Itaú BBA - PERU – Inflation continued undershooting expectations in February

Macro Latam

< Back

PERU – Inflation continued undershooting expectations in February

March 1, 2018

Negative output gap and normalization of food prices continue exerting downward pressure

Peru’s CPI inflation came in below median market expectations for a six consecutive month, amid a negative output gap and a normalization process of food prices (after last year’s El Niño) that has not ran its course yet. The CPI posted 0.25% month-over-month in February, undershooting our forecast (0.35%) and median market expectations (0.28%, as per Bloomberg). The result was lower than the 10-year median variation for February by 7bps. The inflationary pressure was driven by higher energy prices – mainly gasoline (up by 2.3%) and regulated electricity (up by 3.2%) – and the seasonality of education services (up by 0.35%) given the beginning of the school year in March (when the seasonal increase will be sharper). Conversely, food prices advanced at a modest 0.1% month-over-month, dragged by the price decline of fruits (-3.34%) which are largely harvested along the Peruvian coast (where agricultural supply continues recovering from the havoc caused by El Niño). Additionally, we note that core prices (excluding food and energy) also increased at a soft pace, 0.14% month-over-month, 3 bps below the 10-year median variation. 

Annual headline inflation moved further below the Central Bank’s 2 percent target, while the core measure (ex food & energy) stood unchanged. Headline inflation decreased to 1.18% year-over-year in February (from 1.25% in January), getting closer to the lower bound of the 1pp tolerance range around the 2% target. Meanwhile, core inflation remained constant at 1.97% year-over-year. Notably, annual food inflation (-0.53% year-over-year, from 0.22% in January) fell to negative terrain for the first time in almost eleven years. Moreover, the diffusion index shows that inflation is pretty low across a broad range of goods and services. In fact, the indicator that tracks the percentage of items with annual inflation above the 2% target posted 34% in February (slightly above the level observed in January, 32.1%, but almost half of the 60.4% print recorded one year before).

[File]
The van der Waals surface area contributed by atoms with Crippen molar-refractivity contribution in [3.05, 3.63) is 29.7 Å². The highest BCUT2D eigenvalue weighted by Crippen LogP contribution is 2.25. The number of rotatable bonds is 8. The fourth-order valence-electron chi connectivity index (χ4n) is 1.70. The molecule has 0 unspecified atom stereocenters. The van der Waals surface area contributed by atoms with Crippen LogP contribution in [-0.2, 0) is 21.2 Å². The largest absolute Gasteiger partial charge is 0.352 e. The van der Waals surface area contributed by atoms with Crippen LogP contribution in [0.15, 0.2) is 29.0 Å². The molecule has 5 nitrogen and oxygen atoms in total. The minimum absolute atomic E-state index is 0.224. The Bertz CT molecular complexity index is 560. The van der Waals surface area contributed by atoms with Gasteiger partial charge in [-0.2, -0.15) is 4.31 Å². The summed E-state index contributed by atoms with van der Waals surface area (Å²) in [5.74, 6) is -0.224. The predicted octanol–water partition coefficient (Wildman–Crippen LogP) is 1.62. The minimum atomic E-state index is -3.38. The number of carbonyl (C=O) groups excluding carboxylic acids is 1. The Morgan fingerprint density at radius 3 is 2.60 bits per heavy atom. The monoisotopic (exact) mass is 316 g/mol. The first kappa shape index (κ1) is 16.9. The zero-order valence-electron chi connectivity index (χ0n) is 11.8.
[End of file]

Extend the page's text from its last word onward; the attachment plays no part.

At the margin, nevertheless, inflation firmed up somewhat; although it still stands at subdued levels, especially for core. The seasonally-adjusted 3-month annualized variation of the CPI increased to 1.67% (from nil in January). Likewise, the same measure of the core index posted 1.34% (from 1.17% in January).

We expect annual headline inflation to fall to 0.4% in March – because of a base effect associated to El Niño (which caused food prices to spike in the same month of last year) – and then firm up to 2.2% by the end of 2018. This base effect is quite big because food prices account for almost 40% of the CPI and El Niño caused them to spike by 2.1% month-over-month in March 2017. Nevertheless, we expect annual inflation to increase gradually during the rest of the year when base effects will play in the opposite direction. Moreover, the pick-up of activity should also help to remove downward pressure from core prices. 
 

Alexander Müller



< Back